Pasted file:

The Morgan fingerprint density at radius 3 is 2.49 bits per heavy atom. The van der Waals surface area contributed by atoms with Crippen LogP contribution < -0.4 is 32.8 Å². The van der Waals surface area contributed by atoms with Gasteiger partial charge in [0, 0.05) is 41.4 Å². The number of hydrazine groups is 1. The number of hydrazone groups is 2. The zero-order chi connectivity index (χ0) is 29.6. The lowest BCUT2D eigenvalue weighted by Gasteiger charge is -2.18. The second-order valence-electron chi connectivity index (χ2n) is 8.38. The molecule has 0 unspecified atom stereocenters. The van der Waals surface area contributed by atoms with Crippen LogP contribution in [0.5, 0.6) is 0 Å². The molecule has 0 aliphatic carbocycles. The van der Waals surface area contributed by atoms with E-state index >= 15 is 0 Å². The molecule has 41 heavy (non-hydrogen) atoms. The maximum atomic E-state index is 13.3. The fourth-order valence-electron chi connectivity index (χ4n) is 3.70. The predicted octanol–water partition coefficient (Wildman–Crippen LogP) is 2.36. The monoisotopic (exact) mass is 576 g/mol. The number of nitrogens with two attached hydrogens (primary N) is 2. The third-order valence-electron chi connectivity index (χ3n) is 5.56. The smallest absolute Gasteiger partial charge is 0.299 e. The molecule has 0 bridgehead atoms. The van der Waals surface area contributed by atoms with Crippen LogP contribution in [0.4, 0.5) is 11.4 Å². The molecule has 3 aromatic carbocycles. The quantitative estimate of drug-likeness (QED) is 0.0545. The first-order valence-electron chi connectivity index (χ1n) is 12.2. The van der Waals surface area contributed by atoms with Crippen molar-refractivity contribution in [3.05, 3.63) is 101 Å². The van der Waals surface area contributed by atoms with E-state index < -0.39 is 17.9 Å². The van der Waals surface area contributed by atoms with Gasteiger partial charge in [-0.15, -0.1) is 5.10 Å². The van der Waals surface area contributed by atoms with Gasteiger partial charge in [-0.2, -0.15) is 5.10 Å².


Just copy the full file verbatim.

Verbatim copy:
The Morgan fingerprint density at radius 3 is 2.49 bits per heavy atom. The van der Waals surface area contributed by atoms with Crippen LogP contribution < -0.4 is 32.8 Å². The van der Waals surface area contributed by atoms with Gasteiger partial charge in [0, 0.05) is 41.4 Å². The number of hydrazine groups is 1. The number of hydrazone groups is 2. The zero-order chi connectivity index (χ0) is 29.6. The lowest BCUT2D eigenvalue weighted by Gasteiger charge is -2.18. The second-order valence-electron chi connectivity index (χ2n) is 8.38. The molecule has 0 unspecified atom stereocenters. The van der Waals surface area contributed by atoms with Crippen LogP contribution in [0.5, 0.6) is 0 Å². The molecule has 0 aliphatic carbocycles. The van der Waals surface area contributed by atoms with E-state index >= 15 is 0 Å². The molecule has 41 heavy (non-hydrogen) atoms. The maximum atomic E-state index is 13.3. The fourth-order valence-electron chi connectivity index (χ4n) is 3.70. The predicted octanol–water partition coefficient (Wildman–Crippen LogP) is 2.36. The monoisotopic (exact) mass is 576 g/mol. The number of nitrogens with two attached hydrogens (primary N) is 2. The third-order valence-electron chi connectivity index (χ3n) is 5.56. The smallest absolute Gasteiger partial charge is 0.299 e. The molecule has 0 bridgehead atoms. The van der Waals surface area contributed by atoms with Crippen LogP contribution in [0.4, 0.5) is 11.4 Å². The molecule has 3 aromatic carbocycles. The quantitative estimate of drug-likeness (QED) is 0.0545. The first-order valence-electron chi connectivity index (χ1n) is 12.2. The van der Waals surface area contributed by atoms with Crippen molar-refractivity contribution in [3.05, 3.63) is 101 Å². The van der Waals surface area contributed by atoms with E-state index < -0.39 is 17.9 Å². The van der Waals surface area contributed by atoms with Gasteiger partial charge in [-0.15, -0.1) is 5.10 Å². The van der Waals surface area contributed by atoms with Gasteiger partial charge in [-0.2, -0.15) is 5.10 Å².